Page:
By Jon Campbell, Democrat and Chronicle.com, June 17, 2013
A few thousand opponents of hydraulic fracturing for natural gas rallied on the steps of the state Capitol Monday while a new public-opinion poll suggests they’re gaining traction.A Siena College survey released Monday found 44 percent of New York voters do not support allowing hydrofracking in the Marcellus Shale, compared to 37 percent in favor. Outside of New York City and its suburbs, 52 percent oppose fracking and 38 percent support it, according to the poll.It was a slight shift from surveys over the past three years that have consistently shown voters are split on the issue, including a Siena survey in May that showed 41 percent opposed statewide and 39 percent in favor.
“A majority of upstaters and plurality of New York City voters oppose fracking, while a plurality of downstate suburbanites want to see fracking move forward,” said Steven Greenberg, a Siena pollster.
Meanwhile, busloads of anti-fracking activists piled outside of the east side of the Capitol to push the state Senate to pass a two-year moratorium on fracking in New York. The state has yet to allow the technique used with gas drilling, pending the completion of an in-depth environmental review by the departments of Health and Environmental Conservation.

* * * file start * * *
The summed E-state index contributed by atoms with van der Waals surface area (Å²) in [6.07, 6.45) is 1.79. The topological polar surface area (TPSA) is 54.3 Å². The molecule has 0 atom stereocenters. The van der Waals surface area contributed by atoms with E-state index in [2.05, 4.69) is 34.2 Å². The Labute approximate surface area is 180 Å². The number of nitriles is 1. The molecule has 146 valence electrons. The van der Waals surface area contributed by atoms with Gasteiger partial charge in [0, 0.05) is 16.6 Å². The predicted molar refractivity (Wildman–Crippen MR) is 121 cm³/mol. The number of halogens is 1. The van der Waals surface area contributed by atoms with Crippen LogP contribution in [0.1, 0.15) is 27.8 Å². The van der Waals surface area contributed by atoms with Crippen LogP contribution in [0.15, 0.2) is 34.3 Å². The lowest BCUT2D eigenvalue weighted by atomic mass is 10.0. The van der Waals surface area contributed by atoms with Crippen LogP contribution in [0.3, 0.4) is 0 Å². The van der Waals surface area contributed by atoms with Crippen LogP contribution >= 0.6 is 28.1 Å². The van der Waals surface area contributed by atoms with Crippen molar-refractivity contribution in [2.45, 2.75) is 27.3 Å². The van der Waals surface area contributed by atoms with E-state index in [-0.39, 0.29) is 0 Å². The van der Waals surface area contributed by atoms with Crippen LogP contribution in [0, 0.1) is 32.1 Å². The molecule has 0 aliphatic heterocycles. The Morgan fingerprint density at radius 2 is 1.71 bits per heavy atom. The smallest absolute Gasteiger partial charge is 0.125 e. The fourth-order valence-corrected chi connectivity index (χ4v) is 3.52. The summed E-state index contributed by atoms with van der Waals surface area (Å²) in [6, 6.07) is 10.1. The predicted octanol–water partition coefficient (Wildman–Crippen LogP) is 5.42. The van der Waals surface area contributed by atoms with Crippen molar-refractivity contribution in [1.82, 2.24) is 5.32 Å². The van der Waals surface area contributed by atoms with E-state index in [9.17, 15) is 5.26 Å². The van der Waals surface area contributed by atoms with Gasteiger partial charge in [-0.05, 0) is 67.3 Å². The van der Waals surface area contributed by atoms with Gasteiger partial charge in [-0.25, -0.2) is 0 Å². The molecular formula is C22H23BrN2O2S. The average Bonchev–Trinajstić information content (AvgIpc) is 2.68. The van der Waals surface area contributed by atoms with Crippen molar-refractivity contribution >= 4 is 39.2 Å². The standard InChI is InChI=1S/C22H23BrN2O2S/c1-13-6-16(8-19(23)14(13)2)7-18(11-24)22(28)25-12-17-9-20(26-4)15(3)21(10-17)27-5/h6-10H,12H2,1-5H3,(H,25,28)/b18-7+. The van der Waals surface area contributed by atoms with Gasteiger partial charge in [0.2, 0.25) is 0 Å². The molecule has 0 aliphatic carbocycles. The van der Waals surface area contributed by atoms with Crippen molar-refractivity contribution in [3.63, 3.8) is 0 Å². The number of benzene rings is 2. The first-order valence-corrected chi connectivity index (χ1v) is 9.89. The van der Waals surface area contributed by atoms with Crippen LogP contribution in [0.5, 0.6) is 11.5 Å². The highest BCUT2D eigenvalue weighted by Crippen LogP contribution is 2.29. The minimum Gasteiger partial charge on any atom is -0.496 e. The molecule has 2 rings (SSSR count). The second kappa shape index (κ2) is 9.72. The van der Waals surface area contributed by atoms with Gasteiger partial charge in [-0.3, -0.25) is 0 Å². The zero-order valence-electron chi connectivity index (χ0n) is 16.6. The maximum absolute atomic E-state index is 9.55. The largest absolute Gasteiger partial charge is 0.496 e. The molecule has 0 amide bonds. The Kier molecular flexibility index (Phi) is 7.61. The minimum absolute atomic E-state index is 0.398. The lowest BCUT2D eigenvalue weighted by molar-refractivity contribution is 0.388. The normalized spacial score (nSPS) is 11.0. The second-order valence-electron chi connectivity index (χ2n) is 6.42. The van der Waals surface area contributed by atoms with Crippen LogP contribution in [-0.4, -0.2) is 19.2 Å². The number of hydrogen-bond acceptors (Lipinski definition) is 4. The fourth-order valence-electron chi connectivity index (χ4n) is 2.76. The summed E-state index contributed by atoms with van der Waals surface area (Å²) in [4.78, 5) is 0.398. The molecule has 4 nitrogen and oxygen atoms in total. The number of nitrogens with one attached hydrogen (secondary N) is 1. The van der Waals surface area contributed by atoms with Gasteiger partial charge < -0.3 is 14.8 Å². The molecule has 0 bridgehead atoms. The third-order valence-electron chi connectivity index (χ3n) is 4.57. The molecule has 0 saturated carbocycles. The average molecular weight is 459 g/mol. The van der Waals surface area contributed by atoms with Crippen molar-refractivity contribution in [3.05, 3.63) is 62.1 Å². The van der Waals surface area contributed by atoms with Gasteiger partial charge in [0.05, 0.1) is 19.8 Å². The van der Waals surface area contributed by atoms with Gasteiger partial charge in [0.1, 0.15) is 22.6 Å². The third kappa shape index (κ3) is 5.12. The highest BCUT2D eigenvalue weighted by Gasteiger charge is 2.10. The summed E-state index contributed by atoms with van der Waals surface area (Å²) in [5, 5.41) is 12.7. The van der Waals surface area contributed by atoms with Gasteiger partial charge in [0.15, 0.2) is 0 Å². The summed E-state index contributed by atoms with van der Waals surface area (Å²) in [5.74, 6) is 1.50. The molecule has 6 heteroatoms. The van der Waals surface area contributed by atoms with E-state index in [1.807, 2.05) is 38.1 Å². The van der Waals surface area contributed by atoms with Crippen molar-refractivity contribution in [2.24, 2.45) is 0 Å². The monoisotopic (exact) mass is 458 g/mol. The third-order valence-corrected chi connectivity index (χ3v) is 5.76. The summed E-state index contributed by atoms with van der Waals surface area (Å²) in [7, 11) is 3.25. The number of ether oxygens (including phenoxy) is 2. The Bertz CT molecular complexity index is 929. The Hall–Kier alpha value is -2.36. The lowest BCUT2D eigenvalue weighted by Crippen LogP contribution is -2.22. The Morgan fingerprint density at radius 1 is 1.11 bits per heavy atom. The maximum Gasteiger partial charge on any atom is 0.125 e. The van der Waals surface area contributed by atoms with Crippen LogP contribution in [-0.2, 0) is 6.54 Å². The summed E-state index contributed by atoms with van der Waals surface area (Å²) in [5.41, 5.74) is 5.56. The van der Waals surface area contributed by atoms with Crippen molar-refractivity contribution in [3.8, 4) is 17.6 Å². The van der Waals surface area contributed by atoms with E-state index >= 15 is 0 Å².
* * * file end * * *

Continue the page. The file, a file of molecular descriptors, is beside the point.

“We are calling on the state leaders, all of them here, to reject fracking and lead the nation in developing renewable energy, so that our water, our land and air remain clean and safe for generations to come,” said former Rep. Maurice Hinchey, D-Hurley, Ulster County, who was one of the featured speakers at the rally.
Supporters of fracking, a process in which water, sand and chemicals are injected underground to break apart shale formations and release natural gas, knocked the protesters for relying on theatrics to get their message across.
The New York State Petroleum Council, which represents the gas industry, helped Monday to gather a handful of landowners in Albany, who said they’re struggling to pay their property taxes as the Cuomo administration weighs whether to allow franking.
“I came up because I’m a landowner and I don’t want to see the state or the government take my constitutional rights away,” said Sandra Davis, a 33-year-old landowner in Deposit, Delaware County. “Our mineral rights are in tact with our property rights, and it’s frustrating to see politicians take our rights away.”The Cuomo administration has not signaled when it will be making a decision after delaying one several times. The Assembly has passed a bill that would implement a two-year moratorium on shale-gas drilling, while a similar bill hasn’t gained traction in the upper chamber.In a Monday interview on The Capitol Pressroom, a public-radio program, Cuomo said he believes the measure would have enough Senate support to pass, but didn’t signal whether he would sign it if passed.
Senate Deputy GOP Leader Thomas Libous, R-Binghamton, said last week that he doesn’t believe his house will take the moratorium up before the legislative session ends Thursday.
“I just don’t see our house getting too excited about that,” Libous, a fracking booster, said last week. “On the whole fracking issue, the governor is going to decide that.”